October 12, 2005 | Commentary on National Security and Defense
Nuclear proliferation is no laughing matter. Nonetheless, last
week's announcement that the Nobel Peace Prize for 2005 had been
awarded to the International Atomic Energy Agency and its
director-general, Mohammed ElBaradei, "for their efforts to prevent
nuclear energy from being used for military purposes and to ensure
that nuclear energy for peaceful purposes is used in the safest
possible way" hardly passes the laugh test. The choice could not
have been more perfect if the Nobel Committee were determined to
demonstrate that Norwegians have a sense of humor.
The unlikely choice for this year's Nobel Peace Prize comes as European and American negotiations to persuade Iran to give up its uranium enrichment cycle have reached a total impasse and as agreements with North Korea to give up its dangerous nuclear program are at best tentative. The list of countries either with nuclear weapons or capable of acquiring them is steadily growing. In other words, if the Norwegians are rewarding anything, it is failure.
The explanation that makes most sense is - surprise, surprise - that the Nobel Committee was motivated by politics, in particular a desire to administer a slap in the face to the American government. With this year's award, the committee (which is composed of five Norwegian politicians with a distinctive perspective of their own and precious little experience of the world) has again undermined the meaning of its prestigious award. Both Mr. ElBaradei and his predecessor Hans Blix were vociferous opponents of the Iraq War, and both pleaded to allow more time for IAEA inspections. The Bush administration opposed the reappointment of Mr. ElBaradei to head the agency last summer.
It would not be the first time the Nobel Peace Prize and U.S. politics got tangled. The 2002 Nobel Peace Prize, for instance, was awarded to former U.S. president Jimmy Carter, an outspoken critic of the Bush administration's policy on Iraq. Back then, a Nobel Committee member let slip that the prize was meant as "a kick in the legs to the Bush administration." Fascinatingly, though, the decision to reward the IAEA has been greeted with outrage and criticism from all sorts of directions, particularly the left. Alice Slater, founder of Abolition 2000, identified on its Web site as a global network to eliminate nuclear weapons, observed that: "The IAEA has been the world's most effective agent for increasing the spread of nuclear weapons around the planet with its industry-dominated promotion of so-called 'peaceful nuclear technology.' "
In the Middle East, interpretations were all over the map. In Egypt, Mr. ElBaradei's home country, Arab commentators saw the choice directed obviously against the United States and against Israel's never-acknowledged nuclear program, while Israeli Prime Minister Ariel Sharon saw it directed at Iran. In Iran, meanwhile, the spokesman for the parliament's foreign affairs committee, Kazem Jalali, predicted that "with this prize Mr. ElBaradei will become closer to the political position of the United States and the Europeans... And he will put more pressure on Iran."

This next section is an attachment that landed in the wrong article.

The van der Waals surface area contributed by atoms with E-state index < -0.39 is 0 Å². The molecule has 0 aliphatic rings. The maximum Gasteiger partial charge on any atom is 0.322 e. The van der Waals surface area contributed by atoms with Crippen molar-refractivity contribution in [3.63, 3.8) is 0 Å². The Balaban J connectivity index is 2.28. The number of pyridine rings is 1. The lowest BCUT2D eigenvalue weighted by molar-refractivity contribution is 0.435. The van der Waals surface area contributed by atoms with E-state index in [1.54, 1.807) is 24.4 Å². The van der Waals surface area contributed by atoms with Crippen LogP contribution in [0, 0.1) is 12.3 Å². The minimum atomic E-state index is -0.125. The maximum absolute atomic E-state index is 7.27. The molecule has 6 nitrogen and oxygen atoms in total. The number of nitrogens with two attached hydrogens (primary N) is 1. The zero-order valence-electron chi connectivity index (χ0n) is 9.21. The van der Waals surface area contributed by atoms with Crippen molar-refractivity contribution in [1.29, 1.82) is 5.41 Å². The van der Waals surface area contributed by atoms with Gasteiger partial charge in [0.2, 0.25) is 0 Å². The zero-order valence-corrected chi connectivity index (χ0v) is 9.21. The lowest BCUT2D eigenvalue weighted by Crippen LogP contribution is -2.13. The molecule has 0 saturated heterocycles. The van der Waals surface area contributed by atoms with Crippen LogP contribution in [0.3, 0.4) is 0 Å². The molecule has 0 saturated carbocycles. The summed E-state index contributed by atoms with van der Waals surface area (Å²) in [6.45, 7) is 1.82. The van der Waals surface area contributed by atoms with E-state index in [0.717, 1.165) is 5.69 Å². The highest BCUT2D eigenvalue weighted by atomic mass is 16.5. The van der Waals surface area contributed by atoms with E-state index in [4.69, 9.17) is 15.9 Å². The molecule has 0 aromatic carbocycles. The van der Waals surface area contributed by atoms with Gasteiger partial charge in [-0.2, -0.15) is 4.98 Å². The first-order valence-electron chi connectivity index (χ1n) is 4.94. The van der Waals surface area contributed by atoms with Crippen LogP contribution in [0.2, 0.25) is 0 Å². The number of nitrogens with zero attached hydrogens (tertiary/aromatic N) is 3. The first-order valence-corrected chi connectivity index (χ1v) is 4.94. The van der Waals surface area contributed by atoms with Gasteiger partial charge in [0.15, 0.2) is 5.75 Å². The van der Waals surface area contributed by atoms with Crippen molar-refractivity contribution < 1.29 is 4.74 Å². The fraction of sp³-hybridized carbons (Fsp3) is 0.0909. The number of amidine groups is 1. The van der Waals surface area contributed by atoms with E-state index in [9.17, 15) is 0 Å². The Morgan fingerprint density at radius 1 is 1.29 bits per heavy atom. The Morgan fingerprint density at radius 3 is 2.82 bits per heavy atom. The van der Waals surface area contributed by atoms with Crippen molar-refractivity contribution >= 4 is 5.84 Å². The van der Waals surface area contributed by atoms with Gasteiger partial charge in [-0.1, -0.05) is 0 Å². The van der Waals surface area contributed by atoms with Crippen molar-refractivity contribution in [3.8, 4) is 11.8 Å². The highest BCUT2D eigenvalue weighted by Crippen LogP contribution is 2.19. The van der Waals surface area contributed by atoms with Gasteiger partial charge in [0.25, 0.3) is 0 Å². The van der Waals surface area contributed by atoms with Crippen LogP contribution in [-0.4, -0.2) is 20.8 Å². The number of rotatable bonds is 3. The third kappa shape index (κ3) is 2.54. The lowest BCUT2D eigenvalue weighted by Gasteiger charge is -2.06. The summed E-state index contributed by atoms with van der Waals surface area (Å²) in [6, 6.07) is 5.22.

Clearly there is frustration across the political spectrum with the proliferation of nuclear technology and weapons. Iran managed to keep its program a secret for 18 years. North Korea concealed its program from IAEA inspectors for years before throwing them out and withdrawing from the Nuclear Non-Proliferation Treaty. Iraq's nuclear program went undetected until revealed by a son-in-law of Saddam Hussein who defected. Libya, too, had a massive secret nuclear program, given up in 2003 after the sobering fact of the U.S. invasion of Iraq. With the spread of peaceful nuclear technology, more and more countries have the potential to produce nuclear arms.
Are we doomed to live in a world of nuclear proliferation? It is certainly unrealistic to trust international agencies like the IAEA to put the genie back in this bottle. Yet, we can make the economic and diplomatic price for aspiring nuclear powers painfully high through multilateral sanctions regimes, such as those now being considered through the United Nations Security Council against Iran by the United States, France, Britain and Germany. Countries like Brazil, South Africa and Ukraine, after all, have renounced their nuclear programs. We can physically intercept transfers of nuclear material and technology through mechanisms like the cooperative Proliferation Security Initiative.
And we can forge ahead with missile defense, which is the only sure way to make nuclear weapons obsolete. Nuclear weapons will only become a thing of the past when the cost of pursuing them far outweighs the benefits.
Helle Dale is director of the Douglas and Sarah Allison Center for Foreign Policy Studies at the Heritage Foundation.
First appeared in The Washington Times